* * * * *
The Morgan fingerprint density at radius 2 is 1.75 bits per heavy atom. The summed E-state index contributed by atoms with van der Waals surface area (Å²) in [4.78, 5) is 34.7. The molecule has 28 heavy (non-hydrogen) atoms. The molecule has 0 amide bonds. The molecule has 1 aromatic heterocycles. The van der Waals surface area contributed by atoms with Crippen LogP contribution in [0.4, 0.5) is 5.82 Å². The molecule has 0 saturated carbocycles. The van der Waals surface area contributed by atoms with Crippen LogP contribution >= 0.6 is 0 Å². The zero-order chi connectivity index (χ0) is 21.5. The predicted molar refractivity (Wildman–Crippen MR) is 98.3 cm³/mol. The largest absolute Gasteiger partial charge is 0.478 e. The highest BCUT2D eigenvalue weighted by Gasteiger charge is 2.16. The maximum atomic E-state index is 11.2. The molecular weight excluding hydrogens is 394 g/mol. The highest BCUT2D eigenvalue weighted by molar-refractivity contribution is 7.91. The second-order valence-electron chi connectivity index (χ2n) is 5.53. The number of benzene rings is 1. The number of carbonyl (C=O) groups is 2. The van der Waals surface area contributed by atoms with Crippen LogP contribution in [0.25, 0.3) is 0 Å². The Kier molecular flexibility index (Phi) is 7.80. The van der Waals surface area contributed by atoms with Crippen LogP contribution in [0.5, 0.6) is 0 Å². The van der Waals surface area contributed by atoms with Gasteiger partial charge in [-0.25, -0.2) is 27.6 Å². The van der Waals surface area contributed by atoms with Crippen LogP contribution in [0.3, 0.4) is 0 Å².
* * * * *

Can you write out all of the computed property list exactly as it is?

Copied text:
The Morgan fingerprint density at radius 2 is 1.75 bits per heavy atom. The summed E-state index contributed by atoms with van der Waals surface area (Å²) in [4.78, 5) is 34.7. The molecule has 28 heavy (non-hydrogen) atoms. The molecule has 0 amide bonds. The molecule has 1 aromatic heterocycles. The van der Waals surface area contributed by atoms with Crippen LogP contribution in [0.4, 0.5) is 5.82 Å². The molecule has 0 saturated carbocycles. The van der Waals surface area contributed by atoms with Crippen LogP contribution >= 0.6 is 0 Å². The zero-order chi connectivity index (χ0) is 21.5. The predicted molar refractivity (Wildman–Crippen MR) is 98.3 cm³/mol. The largest absolute Gasteiger partial charge is 0.478 e. The highest BCUT2D eigenvalue weighted by Gasteiger charge is 2.16. The maximum atomic E-state index is 11.2. The molecular weight excluding hydrogens is 394 g/mol. The highest BCUT2D eigenvalue weighted by molar-refractivity contribution is 7.91. The second-order valence-electron chi connectivity index (χ2n) is 5.53. The number of benzene rings is 1. The number of carbonyl (C=O) groups is 2. The van der Waals surface area contributed by atoms with Crippen LogP contribution in [0.25, 0.3) is 0 Å². The Kier molecular flexibility index (Phi) is 7.80. The van der Waals surface area contributed by atoms with Crippen LogP contribution in [0.5, 0.6) is 0 Å². The van der Waals surface area contributed by atoms with Gasteiger partial charge in [-0.25, -0.2) is 27.6 Å². The van der Waals surface area contributed by atoms with Crippen LogP contribution in [0.3, 0.4) is 0 Å².